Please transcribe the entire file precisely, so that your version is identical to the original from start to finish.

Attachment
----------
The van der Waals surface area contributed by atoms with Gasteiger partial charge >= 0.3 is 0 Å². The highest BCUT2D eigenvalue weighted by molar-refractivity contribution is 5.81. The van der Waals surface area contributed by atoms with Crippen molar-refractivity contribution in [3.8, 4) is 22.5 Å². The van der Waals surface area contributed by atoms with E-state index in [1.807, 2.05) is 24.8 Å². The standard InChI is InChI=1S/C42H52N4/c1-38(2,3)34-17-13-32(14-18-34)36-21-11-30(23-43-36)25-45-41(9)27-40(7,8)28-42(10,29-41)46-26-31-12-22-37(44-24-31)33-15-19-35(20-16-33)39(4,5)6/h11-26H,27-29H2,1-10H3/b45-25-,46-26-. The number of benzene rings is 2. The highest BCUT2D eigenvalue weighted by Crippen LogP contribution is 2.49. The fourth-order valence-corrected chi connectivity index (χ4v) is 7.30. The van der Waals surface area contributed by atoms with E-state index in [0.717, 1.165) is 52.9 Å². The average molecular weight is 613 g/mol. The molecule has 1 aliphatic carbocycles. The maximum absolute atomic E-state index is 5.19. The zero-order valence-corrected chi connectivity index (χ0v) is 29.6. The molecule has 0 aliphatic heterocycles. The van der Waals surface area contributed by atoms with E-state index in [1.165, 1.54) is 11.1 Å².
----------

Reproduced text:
The van der Waals surface area contributed by atoms with Gasteiger partial charge >= 0.3 is 0 Å². The highest BCUT2D eigenvalue weighted by molar-refractivity contribution is 5.81. The van der Waals surface area contributed by atoms with Crippen molar-refractivity contribution in [3.8, 4) is 22.5 Å². The van der Waals surface area contributed by atoms with E-state index in [1.807, 2.05) is 24.8 Å². The standard InChI is InChI=1S/C42H52N4/c1-38(2,3)34-17-13-32(14-18-34)36-21-11-30(23-43-36)25-45-41(9)27-40(7,8)28-42(10,29-41)46-26-31-12-22-37(44-24-31)33-15-19-35(20-16-33)39(4,5)6/h11-26H,27-29H2,1-10H3/b45-25-,46-26-. The number of benzene rings is 2. The highest BCUT2D eigenvalue weighted by Crippen LogP contribution is 2.49. The fourth-order valence-corrected chi connectivity index (χ4v) is 7.30. The van der Waals surface area contributed by atoms with E-state index in [0.717, 1.165) is 52.9 Å². The average molecular weight is 613 g/mol. The molecule has 1 aliphatic carbocycles. The maximum absolute atomic E-state index is 5.19. The zero-order valence-corrected chi connectivity index (χ0v) is 29.6. The molecule has 0 aliphatic heterocycles. The van der Waals surface area contributed by atoms with E-state index in [1.165, 1.54) is 11.1 Å².